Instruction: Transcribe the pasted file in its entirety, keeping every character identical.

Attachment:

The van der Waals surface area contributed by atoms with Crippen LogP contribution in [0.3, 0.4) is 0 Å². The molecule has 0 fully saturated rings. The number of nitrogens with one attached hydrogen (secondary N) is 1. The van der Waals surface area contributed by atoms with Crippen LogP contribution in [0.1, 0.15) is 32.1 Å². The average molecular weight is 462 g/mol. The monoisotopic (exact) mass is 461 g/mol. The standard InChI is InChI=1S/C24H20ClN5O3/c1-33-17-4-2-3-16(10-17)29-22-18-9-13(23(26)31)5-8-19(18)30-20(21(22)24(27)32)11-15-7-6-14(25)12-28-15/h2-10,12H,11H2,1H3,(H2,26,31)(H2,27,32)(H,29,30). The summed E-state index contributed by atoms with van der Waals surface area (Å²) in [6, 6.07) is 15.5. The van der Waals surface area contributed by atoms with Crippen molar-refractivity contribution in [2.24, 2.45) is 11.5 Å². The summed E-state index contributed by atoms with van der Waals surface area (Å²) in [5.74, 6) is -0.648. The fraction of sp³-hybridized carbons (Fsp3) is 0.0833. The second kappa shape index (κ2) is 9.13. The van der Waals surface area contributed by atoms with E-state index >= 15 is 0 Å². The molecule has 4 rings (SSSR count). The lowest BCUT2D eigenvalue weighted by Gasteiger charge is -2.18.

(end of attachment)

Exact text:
The van der Waals surface area contributed by atoms with Crippen LogP contribution in [0.3, 0.4) is 0 Å². The molecule has 0 fully saturated rings. The number of nitrogens with one attached hydrogen (secondary N) is 1. The van der Waals surface area contributed by atoms with Crippen LogP contribution in [0.1, 0.15) is 32.1 Å². The average molecular weight is 462 g/mol. The monoisotopic (exact) mass is 461 g/mol. The standard InChI is InChI=1S/C24H20ClN5O3/c1-33-17-4-2-3-16(10-17)29-22-18-9-13(23(26)31)5-8-19(18)30-20(21(22)24(27)32)11-15-7-6-14(25)12-28-15/h2-10,12H,11H2,1H3,(H2,26,31)(H2,27,32)(H,29,30). The summed E-state index contributed by atoms with van der Waals surface area (Å²) in [6, 6.07) is 15.5. The van der Waals surface area contributed by atoms with Crippen molar-refractivity contribution in [2.24, 2.45) is 11.5 Å². The summed E-state index contributed by atoms with van der Waals surface area (Å²) in [5.74, 6) is -0.648. The fraction of sp³-hybridized carbons (Fsp3) is 0.0833. The second kappa shape index (κ2) is 9.13. The van der Waals surface area contributed by atoms with E-state index >= 15 is 0 Å². The molecule has 4 rings (SSSR count). The lowest BCUT2D eigenvalue weighted by Gasteiger charge is -2.18.